Although we hope that matrix array transducers will ultimately replace integrated mechanical scanning transducers and other position-sensing systems, the matrix array transducer is still a developing technology. Designing a matrix array to achieve acoustic performance that is comparable to state-of-the-art 2D imaging is very difficult. The huge number of elements in the matrix array transducer prevents the use of conventional dicing and wiring technology when fabricating the acoustic module. The use of more precise material processing and fabrication or microelectromechanical systems technology is essential. In addition, the close spacing between active elements of the transducer causes extensive cross-talk between them. We have worked to minimize cross-talk between neighboring channels and increased the number of channels within a given scanning area to obtain higher-resolution images. However, there are still technical issues that must be resolved regarding electronics, including interference, achieving higher signal-processing speed, and providing the data bandwidth required for real-time volume acquisition and multiple-channel parallel signal processing.
Overall, 3D ultrasound imaging is a relatively new, exciting technology that has aroused interest in both the academic community and industry, because it provides new opportunities for generating images in patients. Ongoing developments in computing and signal processing technology now enable the acquisition, analysis, and display of volumetric imaging data almost in real time, which has facilitated many opportunities for rapid diagnosis and medical intervention. In future, 3D ultrasound imaging is expected to become a routine part of patient diagnosis and management.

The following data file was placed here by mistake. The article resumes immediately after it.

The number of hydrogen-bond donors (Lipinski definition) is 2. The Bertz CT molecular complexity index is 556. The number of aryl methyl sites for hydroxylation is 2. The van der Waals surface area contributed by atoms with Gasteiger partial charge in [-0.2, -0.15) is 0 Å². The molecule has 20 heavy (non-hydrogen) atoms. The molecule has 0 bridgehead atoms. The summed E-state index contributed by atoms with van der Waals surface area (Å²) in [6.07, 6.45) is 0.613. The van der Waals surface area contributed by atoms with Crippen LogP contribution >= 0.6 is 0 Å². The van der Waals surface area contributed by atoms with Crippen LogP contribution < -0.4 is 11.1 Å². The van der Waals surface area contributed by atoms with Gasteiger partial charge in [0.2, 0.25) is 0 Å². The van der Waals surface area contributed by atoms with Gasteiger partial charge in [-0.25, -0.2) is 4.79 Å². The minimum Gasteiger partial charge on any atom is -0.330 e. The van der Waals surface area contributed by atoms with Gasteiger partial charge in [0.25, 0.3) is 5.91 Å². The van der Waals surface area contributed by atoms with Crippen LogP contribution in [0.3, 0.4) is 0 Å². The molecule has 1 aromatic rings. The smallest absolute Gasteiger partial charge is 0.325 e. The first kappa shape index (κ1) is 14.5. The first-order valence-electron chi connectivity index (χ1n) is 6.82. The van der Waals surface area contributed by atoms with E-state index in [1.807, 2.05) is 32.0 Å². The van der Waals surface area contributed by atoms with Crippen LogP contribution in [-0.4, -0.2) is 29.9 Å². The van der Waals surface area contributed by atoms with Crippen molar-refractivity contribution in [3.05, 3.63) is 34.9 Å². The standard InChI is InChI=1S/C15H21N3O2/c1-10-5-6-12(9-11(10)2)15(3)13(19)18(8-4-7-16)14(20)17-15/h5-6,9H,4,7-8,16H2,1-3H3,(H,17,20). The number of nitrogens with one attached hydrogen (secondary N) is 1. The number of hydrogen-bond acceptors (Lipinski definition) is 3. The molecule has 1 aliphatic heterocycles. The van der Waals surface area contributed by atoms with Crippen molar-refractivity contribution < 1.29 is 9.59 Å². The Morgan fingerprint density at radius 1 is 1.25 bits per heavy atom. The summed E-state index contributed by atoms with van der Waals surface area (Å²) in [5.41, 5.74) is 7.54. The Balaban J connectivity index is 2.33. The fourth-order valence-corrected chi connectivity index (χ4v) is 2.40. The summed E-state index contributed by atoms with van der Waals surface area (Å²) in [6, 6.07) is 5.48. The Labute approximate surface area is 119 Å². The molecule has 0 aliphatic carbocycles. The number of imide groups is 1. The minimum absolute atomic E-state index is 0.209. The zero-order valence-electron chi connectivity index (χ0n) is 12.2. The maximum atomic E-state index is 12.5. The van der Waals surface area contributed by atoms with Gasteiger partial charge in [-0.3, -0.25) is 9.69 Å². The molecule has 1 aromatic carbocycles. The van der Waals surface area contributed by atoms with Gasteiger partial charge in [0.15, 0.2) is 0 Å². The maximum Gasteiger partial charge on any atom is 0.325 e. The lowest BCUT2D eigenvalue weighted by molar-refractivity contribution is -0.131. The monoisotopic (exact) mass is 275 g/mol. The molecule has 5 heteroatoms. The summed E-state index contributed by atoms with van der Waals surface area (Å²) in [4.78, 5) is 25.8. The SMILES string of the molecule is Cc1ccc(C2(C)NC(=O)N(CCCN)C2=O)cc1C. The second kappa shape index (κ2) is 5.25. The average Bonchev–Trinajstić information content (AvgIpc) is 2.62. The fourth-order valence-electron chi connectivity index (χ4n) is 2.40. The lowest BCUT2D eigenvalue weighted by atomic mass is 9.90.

Kyungpook National University
Daegu, South Korea
Yongrae Roh received his PhD from the Pennsylvania State University, PA. After serving for four years in the Research Institute of Industrial Science and Technology, South Korea, he joined Kyungpook National University in 1994, where he is now a professor in the School of Mechanical Engineering.
1. F. W. Kremkau, Diagnostic Ultrasound: Principles and Instruments, 6th ed., W. B. Saunders, Philadelphia, 2002.
2. Alpinion Medical Systems Co., Ltd, E-Cube 15 Brochure, 2014
3. A. Fenster, G. Parraga, J. Bax, Three-dimensional ultrasound scanning, Interface Focus 1, p. 503-519, 2011.
4. J. Woo, Y. Roh, Ultrasonic two-dimensional array transducer of the single-unit type with a conductive backing of the 1-3 piezocomposite structure, Jpn. J. Appl. Phys. 53(7S), p. 07KD06, 2014.
5. B. T. Khuri-Yakub, O. Oralkan, M. Kupnik, Next-gen ultrasound, IEEE Spectr. 46(5), p. 44-54, 2009.